Top Tips, Getting Your Garden Ready For Winter.

Top Tips, Getting Your Garden Ready For Winter.

Meet Rach Louise, She is our top member over at Gardening On A Budget this month, That is due to her amazing help and advice given on a daily basis to members of the group. Today she tells us how to Get your garden ready for winter.

The summer is almost over (boooo!) and now is the time when many of us start looking towards the autumn and winter months.

The lockdown sparked a wave of new found gardeners and has produced some spectacular gardens, but, now you’ve spent the money, how do you keep it looking good through the autumn and winter months?
What do you plant? How do you look after what you’ve got? Well, hopefully, these next series of posts will help!


The purpose of overwintering is to simply protect your garden over the winter months and get your garden ready for winter. It is also about preparing for next spring.
September is a great month to get the last of the hardy plants and bushes into settle before the winter months. Bushes such as pyracantha need some time to build its rhizosphere (the community of bacteria the roots attract that help convert nitrogen into usable forms) and they need to do this before the ground gets hard and cold and the microbes can’t work.
It’s also a good time to move plants that are well out of flower. Rhododendron, azalea and climbers such as certain clematis (non winter flowering varieties), if they need moving, September is a good time to get your garden ready for winter.
Hardy perennials such as delphinium and aquilegia can also be planted out at this time, as well as daffodil bulbs for next spring. You can also look to winter flowers, cyclamen, snowdrop, early spring bulbs such as hyacinth and bluebell should also be set around this time. Winter pansies and viola can have their seed set outdoors right up until first frosts.

But what about what you’ve already got?

Care over winter depends totally on what the plant is.
Proper overwintering can save a ton of money. Many plants we grow as annuals can be overwintered indoors as houseplants, greatly extending their life. Tender plants such as begonia, impatens and geranium can have their lives vastly extended by bringing indoors. Tender perennials are generally not hardy below 4 degrees celcius (40f) and are best stored indoors too. A shed or basement is suffice.
Tropical plants need even more heat. Palms, bougainvillea, certain hibiscus and citrus trees all need a warm climate. Where these can’t be brought indoors or a heated greenhouse, consider fleecing. Don’t worry about sunlight so much, they’ll soon green up again in the spring. Keeping them alive but dormant is more important.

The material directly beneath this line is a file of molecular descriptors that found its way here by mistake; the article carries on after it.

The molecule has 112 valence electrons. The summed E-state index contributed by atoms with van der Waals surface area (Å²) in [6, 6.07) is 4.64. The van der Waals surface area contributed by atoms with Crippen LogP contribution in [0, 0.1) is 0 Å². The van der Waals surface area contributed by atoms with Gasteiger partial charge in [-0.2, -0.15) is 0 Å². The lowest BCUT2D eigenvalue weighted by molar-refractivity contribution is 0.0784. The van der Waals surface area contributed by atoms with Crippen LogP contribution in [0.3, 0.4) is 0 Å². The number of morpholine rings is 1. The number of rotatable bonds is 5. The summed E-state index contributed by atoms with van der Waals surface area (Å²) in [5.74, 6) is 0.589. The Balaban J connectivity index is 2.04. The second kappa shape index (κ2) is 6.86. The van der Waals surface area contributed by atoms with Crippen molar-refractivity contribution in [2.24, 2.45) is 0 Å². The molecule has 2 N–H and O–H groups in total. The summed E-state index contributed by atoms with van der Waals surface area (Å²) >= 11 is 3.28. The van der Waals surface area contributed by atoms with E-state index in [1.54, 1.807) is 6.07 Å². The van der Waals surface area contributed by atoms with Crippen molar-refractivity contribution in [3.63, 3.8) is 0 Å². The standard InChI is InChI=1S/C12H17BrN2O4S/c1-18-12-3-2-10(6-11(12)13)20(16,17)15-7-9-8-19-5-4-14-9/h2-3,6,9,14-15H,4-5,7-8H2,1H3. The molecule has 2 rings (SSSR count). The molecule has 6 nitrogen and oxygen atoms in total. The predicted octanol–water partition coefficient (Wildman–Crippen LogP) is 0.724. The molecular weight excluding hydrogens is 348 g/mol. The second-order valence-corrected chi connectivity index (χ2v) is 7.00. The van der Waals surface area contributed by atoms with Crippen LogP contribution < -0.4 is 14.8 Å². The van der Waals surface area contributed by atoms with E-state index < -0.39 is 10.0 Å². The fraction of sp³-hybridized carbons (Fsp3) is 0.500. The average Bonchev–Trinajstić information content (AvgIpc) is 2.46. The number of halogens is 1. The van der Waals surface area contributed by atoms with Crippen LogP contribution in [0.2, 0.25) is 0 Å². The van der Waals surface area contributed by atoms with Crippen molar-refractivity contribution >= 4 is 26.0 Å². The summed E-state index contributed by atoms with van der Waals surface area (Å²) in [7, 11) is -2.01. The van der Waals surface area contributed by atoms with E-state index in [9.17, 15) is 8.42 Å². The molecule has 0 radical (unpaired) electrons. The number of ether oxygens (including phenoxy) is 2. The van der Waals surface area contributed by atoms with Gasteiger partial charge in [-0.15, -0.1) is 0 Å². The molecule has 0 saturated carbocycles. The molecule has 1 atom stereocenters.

This time is also a great time to take cuttings from roses, clematis, jasmin and fuchsia to root on a windowsill until spring.

Plants that grow from bulbs wholly depends on the bulb it grows from. Many bulbs and corms can be left in the ground or pots but do benefit from lifting and splitting the bulbs and corms after flowering. However, tender tubers such as dahlia benefit from being lifted and dried to avoid the tubers rotting. They can be left in pots but try to keep the pots sheltered and just moist, not wet. If they cannot be moved, consider mulching to a depth no less than half a foot.

For Roses.

It’s important to slow the growth. Firstly, as autumn rolls around cut down on the nitrogen fertiliser, either by switching brand or stopping completely if possible.
Then, leave a couple of the roses on to develop into rosehips. This tells the plant that flowering season is over. Once it has done this, mulch over the crown to about a foot deep with either leaf or bark mulch.

GRASS THOUGH!! What about grass?

Grass keeps going while the weather is warm, so the last cut depends on where you live. Grass stops growing below 10c (50f), Southern regions may find their last cut is December, northern as early as October. Unless your grass is an annual seeding type, it will winter just fine with a good cut before dormancy.

After your first winter you will learn a lot. Make a note of what you have done if it helps, that way you can look back next year and change it up to suit what you’ve got.

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What are your top tips for overwintering? Let us know in the comments.

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